Friday, March 6, 2015

(part 288) The Doctor And His Patient And The Death Of A Family

Somewhere down the line, with the passing of time, what I write here now will have become part of the larger context of this story. These latest posts will have become markers of one of the saddest periods in my life. A time when losing so much stood out as almost unbelievable in it's scope. The loss of my brother, Bill, who was basically sentenced to death by a healthcare system that treats the mentally-ill like disposable trash, and the loss of my mother, soon after, who for all intents and purposes died from a second stroke brought on by her overwhelming sense of remorse over Bill's preventable death.

After reading some of the medical reports about what was done to, Bill, by various doctors, my mother could not rectify in her own mind the inexcusable actions of those whose care he had been in. She felt, that if she had not been sick herself, and had been able to, that she could have saved him as she had done so many times before, during the previous half century of both of their lives. Preventing idiots from doing Bill harm, decade after decade, had become part of my mother's life work, even though it had never been planned that way.

Living with a schizophrenic teaches you something about the system and the disease itself. The hardship on both the schizophrenic, and the family, is something only those who have done it can understand. So in my mother's mind, at the end, it was her belief that Bill's death was strictly brought about by the fact that he had been left alone in the hands of people who had no idea, experience, or qualifications, in how to treat him successfully. She could not get the image of Bill's unnecessary suffering out of her mind, and it killed her. We spoke at length about this prior her second stroke, so this is not speculation on my part, it was the way she felt and what she believed.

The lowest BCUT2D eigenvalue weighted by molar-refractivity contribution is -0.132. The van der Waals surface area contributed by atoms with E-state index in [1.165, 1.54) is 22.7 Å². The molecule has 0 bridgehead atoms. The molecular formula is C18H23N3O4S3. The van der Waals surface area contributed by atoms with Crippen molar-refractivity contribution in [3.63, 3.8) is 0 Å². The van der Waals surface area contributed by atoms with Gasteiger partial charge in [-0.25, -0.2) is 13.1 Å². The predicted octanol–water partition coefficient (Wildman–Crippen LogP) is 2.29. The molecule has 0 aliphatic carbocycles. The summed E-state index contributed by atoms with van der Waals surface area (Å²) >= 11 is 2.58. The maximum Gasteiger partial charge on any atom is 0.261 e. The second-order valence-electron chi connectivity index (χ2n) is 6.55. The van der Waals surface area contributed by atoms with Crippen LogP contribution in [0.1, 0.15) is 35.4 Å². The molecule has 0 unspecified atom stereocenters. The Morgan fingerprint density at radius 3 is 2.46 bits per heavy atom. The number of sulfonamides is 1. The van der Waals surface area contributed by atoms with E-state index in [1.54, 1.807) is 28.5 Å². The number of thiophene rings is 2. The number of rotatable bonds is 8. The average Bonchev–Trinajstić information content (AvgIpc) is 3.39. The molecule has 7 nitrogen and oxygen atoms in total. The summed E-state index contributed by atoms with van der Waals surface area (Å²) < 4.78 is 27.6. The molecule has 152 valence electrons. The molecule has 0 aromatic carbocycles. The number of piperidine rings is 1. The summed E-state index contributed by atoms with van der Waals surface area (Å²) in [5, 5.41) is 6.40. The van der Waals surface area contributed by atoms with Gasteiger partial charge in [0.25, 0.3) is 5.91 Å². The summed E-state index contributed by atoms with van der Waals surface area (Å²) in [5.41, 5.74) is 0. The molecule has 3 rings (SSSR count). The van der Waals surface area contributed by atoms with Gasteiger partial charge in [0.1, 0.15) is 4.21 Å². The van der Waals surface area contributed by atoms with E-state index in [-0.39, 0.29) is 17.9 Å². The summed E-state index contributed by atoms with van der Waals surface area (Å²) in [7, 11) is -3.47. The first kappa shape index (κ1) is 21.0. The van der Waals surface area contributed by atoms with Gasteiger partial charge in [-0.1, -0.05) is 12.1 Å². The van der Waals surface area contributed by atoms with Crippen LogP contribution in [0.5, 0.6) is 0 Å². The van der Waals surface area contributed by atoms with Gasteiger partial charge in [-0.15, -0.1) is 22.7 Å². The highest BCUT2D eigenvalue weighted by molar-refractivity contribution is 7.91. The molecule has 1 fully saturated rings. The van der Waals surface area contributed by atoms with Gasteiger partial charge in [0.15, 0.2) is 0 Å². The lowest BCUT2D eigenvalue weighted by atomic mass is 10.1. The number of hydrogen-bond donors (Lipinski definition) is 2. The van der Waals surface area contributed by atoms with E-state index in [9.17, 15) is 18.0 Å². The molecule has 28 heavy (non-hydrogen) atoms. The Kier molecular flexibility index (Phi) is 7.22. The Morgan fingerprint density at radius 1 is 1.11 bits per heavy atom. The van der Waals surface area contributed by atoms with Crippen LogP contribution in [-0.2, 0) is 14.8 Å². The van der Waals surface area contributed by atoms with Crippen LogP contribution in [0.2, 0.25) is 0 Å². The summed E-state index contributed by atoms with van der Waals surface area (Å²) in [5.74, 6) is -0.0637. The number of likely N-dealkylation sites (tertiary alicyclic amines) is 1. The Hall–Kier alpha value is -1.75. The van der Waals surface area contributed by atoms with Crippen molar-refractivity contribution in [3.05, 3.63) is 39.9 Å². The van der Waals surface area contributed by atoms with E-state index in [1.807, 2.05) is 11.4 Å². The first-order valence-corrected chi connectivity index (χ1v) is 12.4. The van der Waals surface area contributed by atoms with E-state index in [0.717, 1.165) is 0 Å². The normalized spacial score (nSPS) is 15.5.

The things I write here today are driven by the facts. My feelings about what happened, and my anger at those who I thought I could rely on in a time of extreme vulnerability, left me to question who my friends really are. In the same way Bill was left on his own in his time of need, I too, was hung out to dry by the very people I looked to for solace. Time after time I sought their support, and time after time was disappointed by them. Their unavailability and justifications for it, their dismissiveness, and callous remarks, left me in turmoil during those many days. I was like a bewildered child reaching out to the only persons I had to reach out to. I found myself emotionally spent and completely isolated. It led me to conclude that my trust in them had been sorely misplaced...a mistake I have regrettably made too many times in my life.

The drawing above, done some years ago by my brother Bill, captures the essence of what my mother spent fifty years protecting him from. "The Doctor...And His Patient" In the end it is almost prophetic. Bill's own fear of being schizophrenic, in a world where those expected to help may be the greatest threat of all...